MicroManagement Defined

I’m getting a lot of mileage from a speaker we heard a week or so ago. He said to finish this question:

MicroManagement is…

I said, “Self defeating”. He said, “Absolutely essential.”

I realized quickly that he was defining micromanagement in a different way than most business professionals define it – but that his misinterpretation is a common one, especially among people who do not understand business concepts well.

They confuse staying informed and following up, with micromanagement. They are not the same thing.

He was defining it as a business owner having their finger on the pulse of what was happening – knowing what was being spent, knowing who was doing what, keeping up on the status of projects. That ISN’T micromanagement. Only the irresponsible parasites in business think it is! (Not that he is an irresponsible parasite, but perhaps he is around too many of them!)

Micromanagment is when you TAKE the responsibility from someone, and when you step on their toes after you’ve given them a job. It is when you interfere with their ability to actually DO their job. For example, a nearby Chamber wants control over every single decision – even though they have bylaws which provide for the authority for certain decisions to be made by other people. They do not trust the people they hire though, and they come in and countermand decisions, require that everything be presented at board meetings (which always end up too crowded with too much on the agenda). They could delegate, receive a report, and move on with simpler choices, but they don’t. This is because the people involved do not understand how to manage well.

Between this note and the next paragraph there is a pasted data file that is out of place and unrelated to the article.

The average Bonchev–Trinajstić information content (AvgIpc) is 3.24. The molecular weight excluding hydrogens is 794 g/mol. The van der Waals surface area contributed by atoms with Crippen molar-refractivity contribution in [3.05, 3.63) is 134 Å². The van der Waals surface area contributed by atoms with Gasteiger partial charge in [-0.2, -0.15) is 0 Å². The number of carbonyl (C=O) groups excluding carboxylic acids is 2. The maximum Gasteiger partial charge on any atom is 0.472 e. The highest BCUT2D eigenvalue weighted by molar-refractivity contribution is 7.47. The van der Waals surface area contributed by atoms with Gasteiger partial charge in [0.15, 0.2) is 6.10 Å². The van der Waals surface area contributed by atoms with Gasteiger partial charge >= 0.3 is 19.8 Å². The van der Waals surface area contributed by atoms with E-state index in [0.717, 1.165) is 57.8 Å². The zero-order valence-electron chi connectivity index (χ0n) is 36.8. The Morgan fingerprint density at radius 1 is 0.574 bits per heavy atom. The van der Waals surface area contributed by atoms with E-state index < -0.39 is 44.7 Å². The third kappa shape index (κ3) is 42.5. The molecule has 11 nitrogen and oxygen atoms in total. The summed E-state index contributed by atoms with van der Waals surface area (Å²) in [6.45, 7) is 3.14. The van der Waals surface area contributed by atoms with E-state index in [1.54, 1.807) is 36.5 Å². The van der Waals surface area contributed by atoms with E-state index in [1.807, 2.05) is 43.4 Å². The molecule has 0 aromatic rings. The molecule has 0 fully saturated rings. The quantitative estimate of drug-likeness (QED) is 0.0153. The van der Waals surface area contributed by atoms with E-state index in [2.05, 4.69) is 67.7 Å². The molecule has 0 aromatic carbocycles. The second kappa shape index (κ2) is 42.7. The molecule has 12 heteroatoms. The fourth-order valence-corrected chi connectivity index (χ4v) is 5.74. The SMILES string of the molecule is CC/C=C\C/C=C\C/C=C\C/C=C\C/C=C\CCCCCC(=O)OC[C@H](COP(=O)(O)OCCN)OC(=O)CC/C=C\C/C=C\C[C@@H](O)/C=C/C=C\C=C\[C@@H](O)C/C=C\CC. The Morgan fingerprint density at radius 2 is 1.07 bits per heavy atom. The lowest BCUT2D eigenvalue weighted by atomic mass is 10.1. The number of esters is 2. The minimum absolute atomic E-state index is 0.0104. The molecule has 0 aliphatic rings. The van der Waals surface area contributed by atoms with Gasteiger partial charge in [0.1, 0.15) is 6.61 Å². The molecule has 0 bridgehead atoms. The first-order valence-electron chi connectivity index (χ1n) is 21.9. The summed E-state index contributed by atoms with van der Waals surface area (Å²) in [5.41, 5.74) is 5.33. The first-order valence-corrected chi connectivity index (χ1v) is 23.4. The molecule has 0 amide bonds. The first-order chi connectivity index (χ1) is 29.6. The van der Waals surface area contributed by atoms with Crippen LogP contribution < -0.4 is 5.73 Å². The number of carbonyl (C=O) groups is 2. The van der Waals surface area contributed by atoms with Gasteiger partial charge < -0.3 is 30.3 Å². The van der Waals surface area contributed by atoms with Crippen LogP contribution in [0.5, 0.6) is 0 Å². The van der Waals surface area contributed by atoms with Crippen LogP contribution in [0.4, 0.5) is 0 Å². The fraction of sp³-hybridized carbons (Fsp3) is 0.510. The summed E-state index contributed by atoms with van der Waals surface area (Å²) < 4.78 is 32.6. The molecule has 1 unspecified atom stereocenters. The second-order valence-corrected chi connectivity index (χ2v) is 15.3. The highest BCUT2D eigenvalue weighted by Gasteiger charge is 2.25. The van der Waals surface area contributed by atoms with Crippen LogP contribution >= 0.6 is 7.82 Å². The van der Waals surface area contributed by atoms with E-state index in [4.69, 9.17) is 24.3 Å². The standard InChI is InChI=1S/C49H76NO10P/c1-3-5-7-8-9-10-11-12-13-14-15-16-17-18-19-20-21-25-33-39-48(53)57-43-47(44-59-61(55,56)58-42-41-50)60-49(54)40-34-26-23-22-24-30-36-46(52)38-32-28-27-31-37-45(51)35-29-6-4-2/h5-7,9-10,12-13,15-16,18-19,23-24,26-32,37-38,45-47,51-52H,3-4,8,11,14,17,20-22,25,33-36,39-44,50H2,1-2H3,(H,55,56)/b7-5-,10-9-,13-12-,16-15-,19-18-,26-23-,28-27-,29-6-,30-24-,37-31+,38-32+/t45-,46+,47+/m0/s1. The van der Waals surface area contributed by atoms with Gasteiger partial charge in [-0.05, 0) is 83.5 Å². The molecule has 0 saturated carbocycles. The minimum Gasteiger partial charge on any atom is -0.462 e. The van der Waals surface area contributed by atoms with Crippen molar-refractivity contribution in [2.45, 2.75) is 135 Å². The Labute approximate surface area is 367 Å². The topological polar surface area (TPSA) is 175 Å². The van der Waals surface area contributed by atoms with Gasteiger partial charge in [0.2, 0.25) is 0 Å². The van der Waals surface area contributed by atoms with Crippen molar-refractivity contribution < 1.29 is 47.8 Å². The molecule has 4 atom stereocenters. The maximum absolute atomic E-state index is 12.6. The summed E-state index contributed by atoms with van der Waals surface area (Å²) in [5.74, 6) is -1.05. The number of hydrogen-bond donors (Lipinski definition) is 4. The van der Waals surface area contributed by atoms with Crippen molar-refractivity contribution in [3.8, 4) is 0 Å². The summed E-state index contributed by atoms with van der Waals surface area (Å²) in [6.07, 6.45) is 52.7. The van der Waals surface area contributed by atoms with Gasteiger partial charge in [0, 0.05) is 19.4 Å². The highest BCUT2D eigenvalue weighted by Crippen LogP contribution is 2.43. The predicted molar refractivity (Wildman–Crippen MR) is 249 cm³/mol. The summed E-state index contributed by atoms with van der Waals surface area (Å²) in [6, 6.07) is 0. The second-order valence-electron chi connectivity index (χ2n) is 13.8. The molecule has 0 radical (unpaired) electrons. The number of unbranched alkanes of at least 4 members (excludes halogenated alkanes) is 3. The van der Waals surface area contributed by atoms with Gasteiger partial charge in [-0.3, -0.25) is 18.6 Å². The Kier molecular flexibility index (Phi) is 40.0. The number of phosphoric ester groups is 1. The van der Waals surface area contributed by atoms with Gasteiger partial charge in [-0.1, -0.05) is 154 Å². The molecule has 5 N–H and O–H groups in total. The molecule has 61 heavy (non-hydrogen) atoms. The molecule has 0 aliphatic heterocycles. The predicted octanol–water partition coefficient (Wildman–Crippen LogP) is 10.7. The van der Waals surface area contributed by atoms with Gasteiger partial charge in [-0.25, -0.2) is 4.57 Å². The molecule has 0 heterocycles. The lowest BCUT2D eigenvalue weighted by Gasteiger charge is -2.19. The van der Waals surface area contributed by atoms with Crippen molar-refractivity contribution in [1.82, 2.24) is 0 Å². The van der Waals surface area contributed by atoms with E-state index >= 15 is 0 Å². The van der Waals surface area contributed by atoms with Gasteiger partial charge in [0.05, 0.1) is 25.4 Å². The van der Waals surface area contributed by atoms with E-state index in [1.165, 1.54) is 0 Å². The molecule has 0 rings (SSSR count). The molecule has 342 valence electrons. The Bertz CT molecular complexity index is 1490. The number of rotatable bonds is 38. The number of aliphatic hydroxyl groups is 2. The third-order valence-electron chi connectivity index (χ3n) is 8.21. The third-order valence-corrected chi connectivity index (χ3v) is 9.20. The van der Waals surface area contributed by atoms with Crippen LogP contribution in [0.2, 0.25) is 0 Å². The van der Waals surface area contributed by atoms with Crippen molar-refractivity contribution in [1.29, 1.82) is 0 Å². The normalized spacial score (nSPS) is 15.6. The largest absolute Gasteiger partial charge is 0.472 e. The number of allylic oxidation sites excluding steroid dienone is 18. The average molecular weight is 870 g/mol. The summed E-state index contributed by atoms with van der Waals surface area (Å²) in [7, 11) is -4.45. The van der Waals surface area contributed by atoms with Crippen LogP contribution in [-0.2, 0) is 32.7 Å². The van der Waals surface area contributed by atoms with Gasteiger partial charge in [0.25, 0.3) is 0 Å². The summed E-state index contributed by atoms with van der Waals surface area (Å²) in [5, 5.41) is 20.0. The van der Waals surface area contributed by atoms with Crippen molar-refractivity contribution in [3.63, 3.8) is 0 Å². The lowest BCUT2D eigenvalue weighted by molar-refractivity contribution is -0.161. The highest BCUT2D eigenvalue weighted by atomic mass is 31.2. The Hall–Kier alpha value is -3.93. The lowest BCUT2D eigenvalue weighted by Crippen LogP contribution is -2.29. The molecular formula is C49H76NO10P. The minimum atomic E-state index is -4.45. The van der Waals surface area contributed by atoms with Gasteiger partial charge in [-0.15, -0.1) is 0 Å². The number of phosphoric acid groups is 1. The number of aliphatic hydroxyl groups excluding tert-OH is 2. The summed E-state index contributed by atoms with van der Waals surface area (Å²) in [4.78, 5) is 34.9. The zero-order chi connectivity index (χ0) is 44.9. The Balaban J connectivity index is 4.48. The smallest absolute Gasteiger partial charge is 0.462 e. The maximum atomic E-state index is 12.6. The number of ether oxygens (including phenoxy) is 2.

A good manager, or business owner, has to know what is going on. They also have to be able to delegate tasks, then follow up with a check to see if they’ve been done, or to receive a report and see if the report matches the expectations. You cannot trust others to do what you ask them to do if you do NOT follow up. But if you do follow up, you have a chance to check in the middle to see if progress is being made, then to review the results, and act accordingly. That ISN’T micromanagement. That is necessary management – and it is one reason larger corporations have a problem – there can be just too much distance between the bottom and the top, and too many layers of people to go through, and it breaks down too easily.

But for bitty businesses, sometimes the hardest transition to make is the first one – going from being responsible only for, and to, yourself, to having to supervise others. It is easy to tip too far in one direction or the other. To either not LET other people do their job, or to ignore them when you oughta be paying attention.

Micromanagement isn’t necessary. Smart management is.

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